Relationship between attachment and depression mediating factors

Date of Award


Degree Name

M.A. in Clinical Psychology


Department of Psychology


Advisor: Lee J. Dixon


The current investigation examined various factors that affect one's likelihood to forgive his or her romantic partner for a specific transgression, and in turn, how not forgiving affect's one's well-being. Previous research has shown that there are associations between attachment styles, empathy, rumination, and one's trait forgiveness (Burnette, Davis, Green, Worthington, & Bradfield, 2009). We hypothesized that these same factors may be associated with episodic forgiveness. Additionally, to our knowledge only one research study found that withholding forgiveness is associated with reduced martial satisfaction, which, in turn, was associated with increased levels of depression (Dixon, Gordon, & Hughes, 2007). We hypothesized that above and beyond ones trait forgiveness, not forgiving a specific transgression would be associated with relationship satisfaction, and in turn, would be associated with depression. Participants (N=209; M= 110, F= 99) completed a battery of self-report questionnaires. Mediational analyses were completed using the Bootstrapping approach (Preacher & Hayes, 2008). Results revealed that one's attachment style is associated with one's current level of empathy and ruminating behaviors, which, in turn, is associated with one's likelihood to forgive his or her partner for a specific transgression. Additionally, while controlling for one's tendency to forgive, not forgiving a specific transgression is associated with lower relationship satisfaction, which in turn is associated with higher levels of depression. These findings reveal the influence of one's attachment style on one's forgiveness of a transgression and subsequently on one's mental and relationship health.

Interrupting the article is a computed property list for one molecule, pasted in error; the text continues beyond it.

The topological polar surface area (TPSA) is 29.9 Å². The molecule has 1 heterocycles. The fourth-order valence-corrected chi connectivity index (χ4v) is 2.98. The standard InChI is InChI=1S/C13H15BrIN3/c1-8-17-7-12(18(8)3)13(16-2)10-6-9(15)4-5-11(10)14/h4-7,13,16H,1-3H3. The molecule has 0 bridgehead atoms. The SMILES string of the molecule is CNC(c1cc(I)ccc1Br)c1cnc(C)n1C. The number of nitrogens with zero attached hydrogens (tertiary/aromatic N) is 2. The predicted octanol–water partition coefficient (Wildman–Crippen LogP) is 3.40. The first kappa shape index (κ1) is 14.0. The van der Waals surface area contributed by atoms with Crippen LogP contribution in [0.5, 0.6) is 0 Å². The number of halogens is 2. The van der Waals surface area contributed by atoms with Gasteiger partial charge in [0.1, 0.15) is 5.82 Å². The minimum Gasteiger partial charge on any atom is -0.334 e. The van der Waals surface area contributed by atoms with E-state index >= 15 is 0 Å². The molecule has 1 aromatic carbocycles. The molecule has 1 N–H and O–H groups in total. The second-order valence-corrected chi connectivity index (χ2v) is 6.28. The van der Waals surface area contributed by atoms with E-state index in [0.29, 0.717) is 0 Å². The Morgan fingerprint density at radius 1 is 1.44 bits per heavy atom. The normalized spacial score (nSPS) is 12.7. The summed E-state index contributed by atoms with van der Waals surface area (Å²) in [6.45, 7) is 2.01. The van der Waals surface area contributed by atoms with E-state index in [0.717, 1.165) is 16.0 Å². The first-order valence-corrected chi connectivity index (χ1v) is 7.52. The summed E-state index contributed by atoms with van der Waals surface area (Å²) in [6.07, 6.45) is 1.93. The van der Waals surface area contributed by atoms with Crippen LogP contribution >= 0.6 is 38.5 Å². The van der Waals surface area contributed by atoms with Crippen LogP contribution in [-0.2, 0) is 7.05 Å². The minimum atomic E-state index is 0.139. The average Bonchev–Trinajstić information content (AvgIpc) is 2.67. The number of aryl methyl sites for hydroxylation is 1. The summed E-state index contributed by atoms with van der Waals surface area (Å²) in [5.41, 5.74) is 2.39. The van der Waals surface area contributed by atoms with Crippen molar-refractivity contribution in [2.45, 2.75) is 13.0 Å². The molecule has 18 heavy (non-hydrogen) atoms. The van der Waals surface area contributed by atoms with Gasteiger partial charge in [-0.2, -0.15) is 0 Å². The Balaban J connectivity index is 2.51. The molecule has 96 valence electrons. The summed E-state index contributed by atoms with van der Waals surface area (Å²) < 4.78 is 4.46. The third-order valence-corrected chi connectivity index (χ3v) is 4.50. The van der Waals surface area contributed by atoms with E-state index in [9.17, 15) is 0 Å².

Forgiveness Psychological aspects Research, Attachment behavior Research, Depression, Mental Risk factors Research, Interpersonal relations Psychological aspects Research, Relationship quality Research

Rights Statement

Copyright 2011, author